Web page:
The Battle Between Free Will & Determinism
The Battle Between Free Will & Determinism
The Battle Between Free Will & Determinism
The study of Philosophy is known best for its differing views and deep intellectual thinking by some of the most accredited by used to refer to the belief that human behavior is not absolutely determined by external causes, but is the result of choices made by an act of will by the agent. Such choices are themselves not determined by external causes, but are determined by the motives and intentions of the agent, which themselves are not absolutely determined by external causes.

Traditionally, those who deny the existence of free will look to fate, supernatural powers, or material causes as the determinants of human behavior. Free will advocates, or libertarians, as they are sometimes called, believe that while everything else in the universe may be the inevitable consequence of external forces, human behavior is unique and is determined by the agent, not by God or the stars or the laws of nature.

The traditional concept of free will enters the mainstream of Western Philosophy in metaphysical questions about human responsibility for moral behavior. Many modern debates about free will are often couched in terms of responsibility for moral and criminal behavior. In the Christian tradition, which has framed the issues surrounding free will, the belief hinges on a metaphysical belief in non-physical reality. The will is seen as a faculty of the soul or mind, which is understood as standing outside of the physical world and its governing laws. Hence, for many, a belief in materialism is taken to imply a denial of free will.

The modern view of determinism and free will does not see the two concepts as mutually exclusive. This view began to take shape with arguments such as those offered by Thomas Hobbes (Leviathan, XXI). God is the ultimate cause of every action, argued Hobbes, but as long as a person is not physically forced to do an act, the act is free. Hobbes couched the argument in terms of liberty vs. necessity, rather than free vs. externally determined will. The sequence of causes leading to a person being blown off a cliff by the wind would be said to have led to an event which was the necessary effect of a series of causes. A person jumping off the cliff would also have a series of causes which led up to it, but if the person was not chased off the cliff and jumped without any immediate material cause necessitating the jump, then the act is one of liberty.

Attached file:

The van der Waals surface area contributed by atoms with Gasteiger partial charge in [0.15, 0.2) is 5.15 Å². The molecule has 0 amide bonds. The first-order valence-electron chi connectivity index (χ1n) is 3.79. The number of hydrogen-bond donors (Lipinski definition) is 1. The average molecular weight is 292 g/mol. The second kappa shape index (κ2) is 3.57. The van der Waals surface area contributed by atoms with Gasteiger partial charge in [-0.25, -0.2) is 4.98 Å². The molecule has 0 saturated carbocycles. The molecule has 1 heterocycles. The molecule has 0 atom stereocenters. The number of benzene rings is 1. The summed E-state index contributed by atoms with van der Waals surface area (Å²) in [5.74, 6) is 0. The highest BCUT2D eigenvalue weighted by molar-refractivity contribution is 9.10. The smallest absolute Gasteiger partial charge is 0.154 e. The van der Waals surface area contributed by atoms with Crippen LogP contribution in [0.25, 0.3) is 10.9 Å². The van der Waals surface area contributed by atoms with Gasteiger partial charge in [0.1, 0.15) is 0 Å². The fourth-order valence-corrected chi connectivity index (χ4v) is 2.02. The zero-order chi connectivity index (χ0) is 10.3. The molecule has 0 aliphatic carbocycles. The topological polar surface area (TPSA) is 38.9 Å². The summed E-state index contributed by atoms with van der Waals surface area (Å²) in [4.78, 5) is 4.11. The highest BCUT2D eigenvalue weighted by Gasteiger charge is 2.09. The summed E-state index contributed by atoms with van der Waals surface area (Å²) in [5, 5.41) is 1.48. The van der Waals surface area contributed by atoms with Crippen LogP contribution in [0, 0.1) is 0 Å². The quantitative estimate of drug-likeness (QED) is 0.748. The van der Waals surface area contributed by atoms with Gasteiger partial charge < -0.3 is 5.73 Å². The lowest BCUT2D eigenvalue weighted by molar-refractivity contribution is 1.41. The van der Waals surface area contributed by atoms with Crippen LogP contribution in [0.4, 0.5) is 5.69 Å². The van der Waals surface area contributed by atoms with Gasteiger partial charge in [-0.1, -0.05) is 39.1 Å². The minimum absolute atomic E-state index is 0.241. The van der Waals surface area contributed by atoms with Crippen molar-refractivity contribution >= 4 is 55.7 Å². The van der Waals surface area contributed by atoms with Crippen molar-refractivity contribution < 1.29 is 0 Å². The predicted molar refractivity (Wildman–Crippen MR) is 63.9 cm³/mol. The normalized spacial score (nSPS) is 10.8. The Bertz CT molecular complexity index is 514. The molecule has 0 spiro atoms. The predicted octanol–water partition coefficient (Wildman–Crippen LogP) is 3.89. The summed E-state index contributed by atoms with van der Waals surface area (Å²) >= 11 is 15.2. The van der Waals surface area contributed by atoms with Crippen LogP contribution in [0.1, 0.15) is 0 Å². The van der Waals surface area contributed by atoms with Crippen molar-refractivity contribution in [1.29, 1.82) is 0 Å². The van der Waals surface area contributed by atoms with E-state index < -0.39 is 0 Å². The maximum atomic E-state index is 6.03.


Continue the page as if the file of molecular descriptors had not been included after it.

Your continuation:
Hobbes view shows progress for reconciling materialism, determinism and free will, but it is unsatisfactory. While it makes the case that materialism and determinism do not imply that humans have no metaphysical liberty, it does not address the issue of internal determining causes. It is unlikely a modern materialist would make the argument that regardless of a persons neurochemical state, if the person is not pushed or chased off the cliff, but jumps, say, while under the delusion that she can fly, the act is one of liberty.

A modern view, which sees no contradiction between believing in free will and materialism, would be couched in neurological terms. The key issue stemming from the free will/determinism debate is the issue of responsibility for ones actions. Responsibility, however, has at least two essential components: control and understanding. Even early Christian philosophers, such as St. Augustine and St. Thomas Aquinas, considered infants, young children and imbeciles, as lacking in control or understanding, not lacking in some metaphysical entity needed for free acts. It is an obvious absurdity

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Free Will And Differing Views. (April 3, 2021). Retrieved from